"To work out the issue of ensuring economic conditions for attracting electricity imports during the autumn-winter period of 2023/24," the presidential decree reads.
Eventually, the NEURC raised the price caps, but the new prices will come into effect on 1 December. There is no talk of a complete cancellation of this mechanism.
"We were solving two tasks. The first is the further, step-by-step liberalisation of our energy market and bringing its rules closer to those of the European Union. The second is that we have actually created investment conditions for the involvement of highly manoeuvrable capacities in generation, which can be switched on during the day in a very short period and handle the peak load when the demand for electricity is the highest," explained Kostyantyn Ushchapovskyy, Chairman of the National Energy and Utilities Regulatory Commission.
Massive drone attack
On Saturday night, Russia launched a record number of drones at Ukraine. The Air Force reported that 75 Shaheds were flying to bomb Ukraine. Ukrainian air defence managed to shoot down all but one drone. The main target for the Russians was Kyiv.
"Several powerful trunk power lines that supply Kyiv and the towns around it were damaged and shut down at night due to this dense and very strong attack by the Shaheds," said Ukrenergo Board Chairman Volodymyr Kudrytskyy.
Some 12,000 consumers in the capital were left without power. Nevertheless, power supply was restored the same day. In general, the attack had no serious consequences for Ukraine's energy system.
"Such a number – 75 drones – has never been used before. So, we can really say that Russia was trying to test those new routes and flight lines. It was an experiment for them on the eve of winter and low temperatures," said Oleksandr Kovalenko, a military and political observer at the Information Resistance group.
Will there be power outages in winter?
Due to the deteriorating weather over the weekend, this week will be particularly difficult, Ukrenergo stressed. The company does not rule out the possibility of another power shortage.
"We hope that the accident rate at power plants will be lower and we will have more generating capacity to cover consumption," Kudrytskyy said.
Last winter, Russians attacked about half of Ukraine's energy system facilities, Energy Minister Herman Halushchenko said. He believes it is impossible to restore everything, but the country has prepared well for the winter. Meanwhile, repairs at some facilities are ongoing. The government is convinced that the first month of the heating season was stable in Ukraine: fuel reserves are sufficient and the technical condition of the systems is satisfactory. But Russia has not yet resorted to massive missile attacks.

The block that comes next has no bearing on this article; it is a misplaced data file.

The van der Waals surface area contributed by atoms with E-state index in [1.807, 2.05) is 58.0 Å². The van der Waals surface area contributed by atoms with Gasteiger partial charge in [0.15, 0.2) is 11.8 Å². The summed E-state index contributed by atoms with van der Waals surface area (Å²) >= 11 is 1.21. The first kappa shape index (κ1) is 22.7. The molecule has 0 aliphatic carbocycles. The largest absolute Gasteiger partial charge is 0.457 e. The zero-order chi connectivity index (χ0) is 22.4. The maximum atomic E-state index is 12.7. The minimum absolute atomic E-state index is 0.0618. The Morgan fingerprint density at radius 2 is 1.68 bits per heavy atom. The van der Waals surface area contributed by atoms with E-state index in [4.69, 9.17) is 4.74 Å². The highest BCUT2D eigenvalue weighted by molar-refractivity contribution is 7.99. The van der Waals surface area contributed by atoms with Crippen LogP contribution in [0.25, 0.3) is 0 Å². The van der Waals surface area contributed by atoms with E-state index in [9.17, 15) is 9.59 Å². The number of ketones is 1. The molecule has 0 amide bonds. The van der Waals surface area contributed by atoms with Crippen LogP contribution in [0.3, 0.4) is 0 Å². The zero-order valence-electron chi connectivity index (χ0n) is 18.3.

"Yes, they attack the power system every day, it's true. They are trying to destroy as many facilities as possible. There has never been such a massive attack as the first one on 10 October (last year), with up to a hundred missiles fired simultaneously, attacking all the facilities at the same time. But I think they are preparing for it. We have a much stronger air defence now," Halushchenko said.
If blackout schedules are to be applied, they will be fair. The Energy Ministry promises to control the process. At the same time, Ukrenergo once again called on Ukrainians to save electricity in crisis situations. This applies not only to households but also to businesses.
"If companies shift their electricity consumption to night time, we have every chance of avoiding blackouts," Kudrytskyy suggested.
The Energy Research Centre is certain that the targets for Russian shelling remain unchanged. Just like last winter, they will try to bomb electricity generating facilities. They will probably also try to leave cities without heating. But this is a much more difficult task.
"We have to admit that combined heat and power plants, which are still slightly fewer than thermal power plants (TPPs), are concentrated in Kyiv, there are some in Kharkiv. A large number of other cities are not completely dependent on their combined heat and power plants. For example, in Odesa, about 30% of the city relies on a CHP plant, and 70% of the city uses small boiler houses located throughout Odesa. And, accordingly, it will be much harder to damage them, they provide a certain decentralised safety margin for heating systems," said Oleksandr Kharchenko, director of the Energy Research Centre.